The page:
Back to School & Back to Court For Arizona Scholarship Tax Credits

John Kramer
John Kramer · August 9, 2004

Phoenix, AZ.—As schoolchildren prepare to head back to school, Arizona’s innovative scholarship tax credit program is heading back to court for a second legal challenge from school choice opponents.

The U.S. Supreme Court in June cleared the way for the second challenge to the program. The Arizona Supreme Court already found the program constitutional five years ago, but the Arizona Civil Liberties Union filed a second challenge in federal court. The Institute for Justice Arizona Chapter is defending the tax credits on behalf of scholarship recipients and the Arizona School Choice Trust, one of the scholarship-granting organizations.

“This frivolous lawsuit is a desperate, last-ditch legal effort by those afraid of true education reform,” said IJ-AZ Executive Director Tim Keller. “School choice gives thousands of low-income Arizona families the opportunity for a better education in schools that work for them, and thousands more eager families are on waiting lists. There is no good legal or policy reason to take these scholarships away.”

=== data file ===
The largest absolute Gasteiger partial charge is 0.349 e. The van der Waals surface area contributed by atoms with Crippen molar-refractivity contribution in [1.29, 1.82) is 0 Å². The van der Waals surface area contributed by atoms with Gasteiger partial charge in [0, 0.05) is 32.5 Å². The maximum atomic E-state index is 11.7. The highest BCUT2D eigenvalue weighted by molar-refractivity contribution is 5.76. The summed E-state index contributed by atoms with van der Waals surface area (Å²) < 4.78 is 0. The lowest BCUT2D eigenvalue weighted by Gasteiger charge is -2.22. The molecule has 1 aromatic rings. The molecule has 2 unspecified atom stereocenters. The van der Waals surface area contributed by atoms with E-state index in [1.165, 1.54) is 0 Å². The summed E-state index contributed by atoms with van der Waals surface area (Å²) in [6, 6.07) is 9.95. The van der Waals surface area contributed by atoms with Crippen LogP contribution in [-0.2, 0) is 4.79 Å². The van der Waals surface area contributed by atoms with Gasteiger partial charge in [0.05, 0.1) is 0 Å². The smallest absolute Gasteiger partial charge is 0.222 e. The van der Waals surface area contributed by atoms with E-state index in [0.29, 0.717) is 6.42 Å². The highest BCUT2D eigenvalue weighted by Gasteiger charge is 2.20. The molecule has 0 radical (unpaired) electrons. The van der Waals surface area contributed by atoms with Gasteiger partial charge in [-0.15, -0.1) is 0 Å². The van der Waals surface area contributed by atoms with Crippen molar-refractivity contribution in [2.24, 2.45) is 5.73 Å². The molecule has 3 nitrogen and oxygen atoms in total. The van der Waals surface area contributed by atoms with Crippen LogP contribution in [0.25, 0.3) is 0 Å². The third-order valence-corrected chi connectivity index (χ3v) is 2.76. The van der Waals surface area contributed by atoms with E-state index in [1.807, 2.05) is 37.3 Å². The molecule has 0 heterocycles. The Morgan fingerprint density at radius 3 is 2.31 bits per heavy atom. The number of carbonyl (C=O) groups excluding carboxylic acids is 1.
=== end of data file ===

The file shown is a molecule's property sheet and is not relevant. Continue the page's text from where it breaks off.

Institute for Justice Executive Director Tim Keller is available for media interviews to discuss Arizona’s scholarship tax credits and the ongoing legal challenges to the program.

In 1999, the Arizona Supreme Court upheld the scholarship tax credits in a landmark decision, Kotterman v. Killian. Teachers’ unions and other special interest groups charged that because some scholarship recipients attend religious schools, the program violated the Establishment Clause of the First Amendment as well as the Arizona Constitution. In a strongly worded opinion, the Court rejected those claims and criticized choice opponents for relying on a provision of the state Constitution that it called “a clear manifestation of religious bigotry.” The U.S. Supreme Court agreed that school choice does not violate the Establishment Clause when it upheld Cleveland’s voucher program in 2002.

Despite those rulings, the AzCLU in the current federal lawsuit contends that the scholarship tax credit violates the First Amendment’s Establishment Clause. The State of Arizona asked the federal courts to dismiss the suit under the Tax Injunction Act, which forbids lawsuits challenging taxes in federal court if they can be challenged in state court, but the U.S. Supreme Court allowed the case to proceed. The Institute for Justice Arizona Chapter has filed an additional motion to dismiss the lawsuit; that motion is pending before the district court.